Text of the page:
A Deathbed Lesson in Living

For my entire life I’ve been blessed to live in a place that other people visit. Not the Bahamas, or southern California, or Europe; Alaska. The Last Frontier, Land of the Midnight Sun and whatever other catchy tagline we’re using these days (Palin’s Pasture?).
For three summers I had a front row seat to those retracing the routes of John Muir, the gold rush and sled dogs. I worked in Alaska’s capital, Juneau as a whale watch guide, deckhand and bear guide (bear viewing that is, not hunting).
I was fresh out of college, and had just had the rug pulled out from underneath me. I had lined up an entry level position with NOAA (National Oceanic and Atmospheric Administration) only to have the federal budget frozen and my position unceremoniously tossed out four weeks before I was supposed to begin.
I didn’t know the first thing about guiding. But I knew whales, the ocean and my Dad had once been charged by a Grizzly so I felt qualified. Virtually the entire tourism industry in southeast Alaska centers around the cruise ship. The 2,000 passenger floating hotels that market themselves as holding everything you could ever want.     Upwards of 15,000 people can flood Juneau off the boats in the summer; a town with a population of about 33,000.
I fidget on the dock. Bright orange polo tucked into Carharts, black and orange ball cap jammed on top of curling blond hair. I feel like a 6’4” carrot. Slowly couples begin to gather around me; from Germany, Texas, Boston, and Australia. I hand out the weight sheets to ensure the planes are balanced for the flight portion of the tour and try to make conversation. A beer or two would’ve helped.
My last couple staggers slowly down the gangplank towards me. It’s immediately clear that all is not well. The husband’s steps are uneven, his breath ragged, he looks exhausted and beaten. Cancer will do that.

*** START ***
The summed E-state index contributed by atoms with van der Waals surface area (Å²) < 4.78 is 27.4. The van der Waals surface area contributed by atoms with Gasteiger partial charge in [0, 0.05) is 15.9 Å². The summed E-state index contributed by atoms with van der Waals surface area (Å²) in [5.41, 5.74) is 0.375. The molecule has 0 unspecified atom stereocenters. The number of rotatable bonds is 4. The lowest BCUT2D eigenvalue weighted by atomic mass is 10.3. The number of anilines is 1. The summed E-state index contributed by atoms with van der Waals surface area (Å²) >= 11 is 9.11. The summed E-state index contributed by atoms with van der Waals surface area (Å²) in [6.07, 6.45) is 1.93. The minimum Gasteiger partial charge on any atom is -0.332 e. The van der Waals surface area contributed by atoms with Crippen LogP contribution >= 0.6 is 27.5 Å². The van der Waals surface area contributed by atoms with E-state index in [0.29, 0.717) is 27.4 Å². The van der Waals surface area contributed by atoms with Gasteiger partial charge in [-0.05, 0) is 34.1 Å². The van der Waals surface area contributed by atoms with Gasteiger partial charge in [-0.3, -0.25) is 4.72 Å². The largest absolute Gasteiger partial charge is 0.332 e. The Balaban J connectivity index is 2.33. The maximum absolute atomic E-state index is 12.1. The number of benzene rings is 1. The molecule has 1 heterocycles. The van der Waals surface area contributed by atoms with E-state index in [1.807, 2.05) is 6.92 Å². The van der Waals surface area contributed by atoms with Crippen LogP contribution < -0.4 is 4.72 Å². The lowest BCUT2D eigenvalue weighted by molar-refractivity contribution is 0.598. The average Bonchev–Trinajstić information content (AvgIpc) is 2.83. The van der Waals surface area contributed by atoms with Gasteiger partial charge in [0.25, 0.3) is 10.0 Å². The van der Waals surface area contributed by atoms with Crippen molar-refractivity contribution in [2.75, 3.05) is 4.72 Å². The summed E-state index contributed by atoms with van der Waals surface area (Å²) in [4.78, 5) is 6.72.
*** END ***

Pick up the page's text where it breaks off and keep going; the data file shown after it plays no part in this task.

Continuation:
As we board the bus bound for the airport his wife pulls me aside. Yes, her husband was terminally ill, his life expectancy could be measured in months. But if I could, please, try to treat them as normally as possible.
I climb the steps behind her and collapse into my seat mind whirling. I was supposed to be in a lab, or a research boat measuring the bioenergetics of forage fish. Fish that couldn’t tell me their physical condition. That there last wish was to see the glaciers of Alaska.
What the hell had I gotten myself into? What did this man care how big a humpback whale was? How long a brown bear slept or how much fish they could devour in a day?
The trip slides by as the plane sends us over the glaciers and over to an island called Chichagof which has one of the largest concentrations of brown bears in the world. Naturally we see none. Nature doesn’t understand the concept of the storybook ending.
In the small native town of Hoonah, a boat collects us and we begin the three hour trip back to Juneau eyes scanning for whales. Slowly I begin to pluck up the courage to talk to him. His name is Dan, he’d lived his whole life in Houston, Texas and had just been diagnosed a couple of weeks ago.
He’d rejected chemotherapy and other treatments, emptied their bank account, and was seeing as many of the places he’d dreamed of experiencing before the sickness shackled him to a bed. Alaska had been his number one pick.
Juneau had been their boats first stop. “No pressure,” I told myself. I apologized that the bears hadn’t shown, that the glaciers had been partially obstructed by clouds.     He shrugs, “it’s just enough to know that I’m here.” he answers.